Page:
If that would not work how about using Z134-Z145 mains that take trust off the center main. That has been discussed here but not certain if it works or not even tho I see at least one vendor that sells one main bearing set for Z120-129-134-145.

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03-12-2014 21:19:54

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 Re: Crank Timing Gear in reply to Duner Wi, 03-12-2014 19:20:49  
You know, I thought about that... Subing a TO20 front bearing. Never tried but looks like a maybe. Don't think a 134/145 center thrust would work, no thrust surface on the center journal of the crank.

Also wondering if removing the shim so the crank gear will go further back will allow the pulley to still tighten down. Might need to shim the front of the gear... Where does it all stop! By now I would be talking myself into pulling it out and fixing it right.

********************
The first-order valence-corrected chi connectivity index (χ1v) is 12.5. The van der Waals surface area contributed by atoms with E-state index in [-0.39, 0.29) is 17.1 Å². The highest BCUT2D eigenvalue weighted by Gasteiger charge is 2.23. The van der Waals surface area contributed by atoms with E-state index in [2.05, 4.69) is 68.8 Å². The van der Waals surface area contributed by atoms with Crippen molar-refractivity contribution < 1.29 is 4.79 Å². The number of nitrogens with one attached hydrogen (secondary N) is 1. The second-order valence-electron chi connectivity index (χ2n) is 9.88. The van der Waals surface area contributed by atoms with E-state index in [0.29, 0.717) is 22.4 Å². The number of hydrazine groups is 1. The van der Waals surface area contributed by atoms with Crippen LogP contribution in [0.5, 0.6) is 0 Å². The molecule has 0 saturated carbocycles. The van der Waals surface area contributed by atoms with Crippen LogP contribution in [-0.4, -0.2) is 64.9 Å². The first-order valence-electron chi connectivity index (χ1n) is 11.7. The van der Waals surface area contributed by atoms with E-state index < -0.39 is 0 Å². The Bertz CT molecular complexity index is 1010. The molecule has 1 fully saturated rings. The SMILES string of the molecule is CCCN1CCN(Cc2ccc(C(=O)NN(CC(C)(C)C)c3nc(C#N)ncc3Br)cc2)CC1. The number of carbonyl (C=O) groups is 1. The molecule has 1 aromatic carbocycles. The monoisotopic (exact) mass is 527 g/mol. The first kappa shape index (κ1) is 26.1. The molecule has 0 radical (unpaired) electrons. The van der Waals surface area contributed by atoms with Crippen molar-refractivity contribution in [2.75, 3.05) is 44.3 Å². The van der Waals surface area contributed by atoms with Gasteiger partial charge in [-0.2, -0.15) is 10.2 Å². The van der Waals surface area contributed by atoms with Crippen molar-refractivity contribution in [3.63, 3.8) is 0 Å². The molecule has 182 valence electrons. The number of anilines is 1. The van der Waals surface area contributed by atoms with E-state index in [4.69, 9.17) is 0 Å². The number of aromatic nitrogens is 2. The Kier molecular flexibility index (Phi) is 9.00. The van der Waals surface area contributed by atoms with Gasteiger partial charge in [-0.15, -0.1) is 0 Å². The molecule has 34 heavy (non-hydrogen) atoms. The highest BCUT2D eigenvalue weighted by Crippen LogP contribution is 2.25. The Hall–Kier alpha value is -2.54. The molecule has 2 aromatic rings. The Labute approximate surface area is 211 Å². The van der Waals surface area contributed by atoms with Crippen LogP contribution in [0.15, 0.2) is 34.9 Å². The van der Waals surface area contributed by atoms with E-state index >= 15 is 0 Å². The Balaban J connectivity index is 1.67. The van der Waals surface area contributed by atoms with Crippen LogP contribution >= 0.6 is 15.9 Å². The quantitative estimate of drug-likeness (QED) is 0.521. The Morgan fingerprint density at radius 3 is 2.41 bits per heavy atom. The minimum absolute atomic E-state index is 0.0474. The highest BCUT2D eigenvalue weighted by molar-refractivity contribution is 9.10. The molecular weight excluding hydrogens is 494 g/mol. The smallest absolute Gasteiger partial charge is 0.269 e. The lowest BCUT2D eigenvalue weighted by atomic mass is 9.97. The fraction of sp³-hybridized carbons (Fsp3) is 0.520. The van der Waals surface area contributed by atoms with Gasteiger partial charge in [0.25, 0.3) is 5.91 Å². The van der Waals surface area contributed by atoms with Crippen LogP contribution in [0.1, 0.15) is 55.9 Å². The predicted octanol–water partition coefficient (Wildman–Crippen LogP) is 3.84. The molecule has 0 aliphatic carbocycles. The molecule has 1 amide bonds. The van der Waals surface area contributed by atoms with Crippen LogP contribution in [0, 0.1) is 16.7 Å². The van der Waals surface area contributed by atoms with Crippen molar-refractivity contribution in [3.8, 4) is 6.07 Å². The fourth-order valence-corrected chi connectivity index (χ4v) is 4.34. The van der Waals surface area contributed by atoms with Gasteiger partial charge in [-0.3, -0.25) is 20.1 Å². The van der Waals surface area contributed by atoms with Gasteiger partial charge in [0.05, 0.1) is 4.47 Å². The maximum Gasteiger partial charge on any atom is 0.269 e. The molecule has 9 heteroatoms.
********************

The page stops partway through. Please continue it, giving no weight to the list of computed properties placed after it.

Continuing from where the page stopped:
And... what are the consequences of running it with the crank shifted that far forward? What else is miss aligning? Rods binding? Starter drive hitting the front of the flywheel?

I hate guessing and short cuts!

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Duner Wi

03-13-2014 05:31:08

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 Re: Crank Timing Gear in reply to Steve@Advance, 03-12-2014 21:19:54  
I never tried it either but was sitting here thinking that it might work. After 60 years on these tractors you would think some one has been down this road before. I would not want the crank shifted forward more than a few thousands.